Automating the Critical Steps to Compliance With the Massachusetts Data Privacy Law

Everybody seems to agree with the need for organizations to do a better job of protecting personal information. Every week the media brings us reports of more data breaches, and no organization is immune. Hospitals, universities, insurers, retailers, and state and federal agencies all have been the victims of breach events, often at significant costs. State privacy laws such as the new Massachusetts privacy statutes have placed the burden of protecting sensitive information squarely on the shoulders of the organizations that collect and use it. While some managers might view this as yet one more compliance hurdle to worry about, we feel it presents an excellent opportunity to evaluate existing practices and procedures. The good news is that there are some great solutions available today that can help organizations of all stripes address these requirements while at the same time tightening data security practices, streamlining operations, and improving governance.

Key Requirements of the Massachusetts Data Privacy Law

Massachusetts law 201 CMR 17.00 was enacted in response to growing concerns by the public about how businesses and other entities handle the personal information (PI) they collect and manage in the course of conducting business. Sometimes known more descriptively as the "Massachusetts Data Privacy Law," 201 CMR 17.00 applies to anyone who owns or licenses personal information about Massachusetts residents. The text of the law defines what constitutes PI, spells out responsibilities for protecting PI, and provides a minimal set of technology controls and computer security requirements for organizations entrusted with handling PI in the course of business. Massachusetts set March 1, 2010 as the deadline for organizations to be in full compliance with the law.

To help businesses in their effort to comply with 201 CMR 17.00, the Massachusetts Office of Consumer Affairs and Business Regulation compiled a checklist to help them address a key requirement of the law, a Comprehensive Written Information Security Program. Each question in the checklist was designed to highlight a key feature of the law. These questions illustrate the need for organizations to address four critical steps to compliance, which include:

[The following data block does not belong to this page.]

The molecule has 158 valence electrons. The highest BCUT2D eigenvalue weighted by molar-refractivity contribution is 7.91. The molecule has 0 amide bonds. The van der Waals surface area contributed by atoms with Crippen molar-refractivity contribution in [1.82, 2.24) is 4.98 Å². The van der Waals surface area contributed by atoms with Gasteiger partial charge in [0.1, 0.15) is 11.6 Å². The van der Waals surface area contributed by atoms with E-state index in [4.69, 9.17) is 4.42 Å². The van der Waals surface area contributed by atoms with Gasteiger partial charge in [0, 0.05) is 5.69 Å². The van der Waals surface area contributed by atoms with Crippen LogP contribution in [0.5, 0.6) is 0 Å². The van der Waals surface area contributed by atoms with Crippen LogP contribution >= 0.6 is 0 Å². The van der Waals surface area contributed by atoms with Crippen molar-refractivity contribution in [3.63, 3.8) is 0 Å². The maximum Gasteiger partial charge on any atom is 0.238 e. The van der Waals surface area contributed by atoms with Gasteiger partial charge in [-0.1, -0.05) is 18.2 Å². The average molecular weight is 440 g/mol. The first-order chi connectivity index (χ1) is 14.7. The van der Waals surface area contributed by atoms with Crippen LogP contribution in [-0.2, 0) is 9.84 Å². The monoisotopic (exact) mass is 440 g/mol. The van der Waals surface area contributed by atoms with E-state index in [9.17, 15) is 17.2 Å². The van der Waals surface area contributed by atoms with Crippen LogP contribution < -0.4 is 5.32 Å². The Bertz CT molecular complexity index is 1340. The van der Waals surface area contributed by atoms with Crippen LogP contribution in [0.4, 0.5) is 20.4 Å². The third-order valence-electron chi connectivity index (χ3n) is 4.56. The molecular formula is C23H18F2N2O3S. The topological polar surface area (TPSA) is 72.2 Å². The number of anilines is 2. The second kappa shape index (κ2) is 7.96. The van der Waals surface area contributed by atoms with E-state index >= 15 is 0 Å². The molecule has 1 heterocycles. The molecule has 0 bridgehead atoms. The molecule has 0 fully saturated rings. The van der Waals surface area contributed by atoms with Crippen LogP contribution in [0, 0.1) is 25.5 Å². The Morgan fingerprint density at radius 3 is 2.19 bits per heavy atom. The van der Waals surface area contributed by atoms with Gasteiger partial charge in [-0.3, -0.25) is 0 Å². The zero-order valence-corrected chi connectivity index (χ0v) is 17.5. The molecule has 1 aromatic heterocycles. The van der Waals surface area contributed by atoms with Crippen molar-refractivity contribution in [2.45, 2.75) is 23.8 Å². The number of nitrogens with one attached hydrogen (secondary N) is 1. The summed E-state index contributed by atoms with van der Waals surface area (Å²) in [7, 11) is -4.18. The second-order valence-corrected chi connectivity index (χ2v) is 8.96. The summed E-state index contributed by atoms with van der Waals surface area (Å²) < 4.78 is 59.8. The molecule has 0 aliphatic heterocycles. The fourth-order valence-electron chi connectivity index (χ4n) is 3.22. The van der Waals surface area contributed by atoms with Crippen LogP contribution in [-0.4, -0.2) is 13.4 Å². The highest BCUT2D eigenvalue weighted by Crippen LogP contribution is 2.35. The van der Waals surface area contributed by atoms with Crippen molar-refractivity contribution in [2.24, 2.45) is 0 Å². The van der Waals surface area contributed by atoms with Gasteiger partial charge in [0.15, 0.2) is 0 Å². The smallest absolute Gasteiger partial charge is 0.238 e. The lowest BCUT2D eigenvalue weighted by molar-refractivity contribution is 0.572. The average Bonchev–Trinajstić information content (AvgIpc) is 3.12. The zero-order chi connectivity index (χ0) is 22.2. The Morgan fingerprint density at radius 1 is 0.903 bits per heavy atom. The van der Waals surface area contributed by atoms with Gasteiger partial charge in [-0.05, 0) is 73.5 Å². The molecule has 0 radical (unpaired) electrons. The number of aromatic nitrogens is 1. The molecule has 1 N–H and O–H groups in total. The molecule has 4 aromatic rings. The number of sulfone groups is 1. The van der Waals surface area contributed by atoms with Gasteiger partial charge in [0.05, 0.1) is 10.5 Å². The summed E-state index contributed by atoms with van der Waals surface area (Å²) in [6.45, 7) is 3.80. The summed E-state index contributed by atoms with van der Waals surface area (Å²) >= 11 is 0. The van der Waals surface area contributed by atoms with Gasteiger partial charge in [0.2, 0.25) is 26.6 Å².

• Identifying the computing systems containing PI
  • Evaluating the risks to systems containing PI
  • Dealing with third-party service providers with whom they share PI, and
  • Limiting PI collection, retention, distribution, and access to business need to know

First, You Need to Find It: Locating the Sensitive Data

Identifying all computing systems containing PI is a first and necessary step to protecting it. Unfortunately, this is not always easy. Most organizations actually have multiple versions of production data dispersed throughout the enterprise supporting activities such as testing, development, Q/A, and business analysis. The database schemas supporting these applications can be quite complicated, and the problem of locating sensitive data such as PI is further compounded with third-party and legacy applications. In these situations, tools for automating sensitive data discovery can be invaluable. Such solutions can scan the contents of databases and examine metadata and application data to quickly identify what PI resides in the application and where it is stored. Automating these tasks can save many hours of manual inspection, producing more reliable results in the process.

Key Systems: You Can't Protect Them If You Don't Know They're There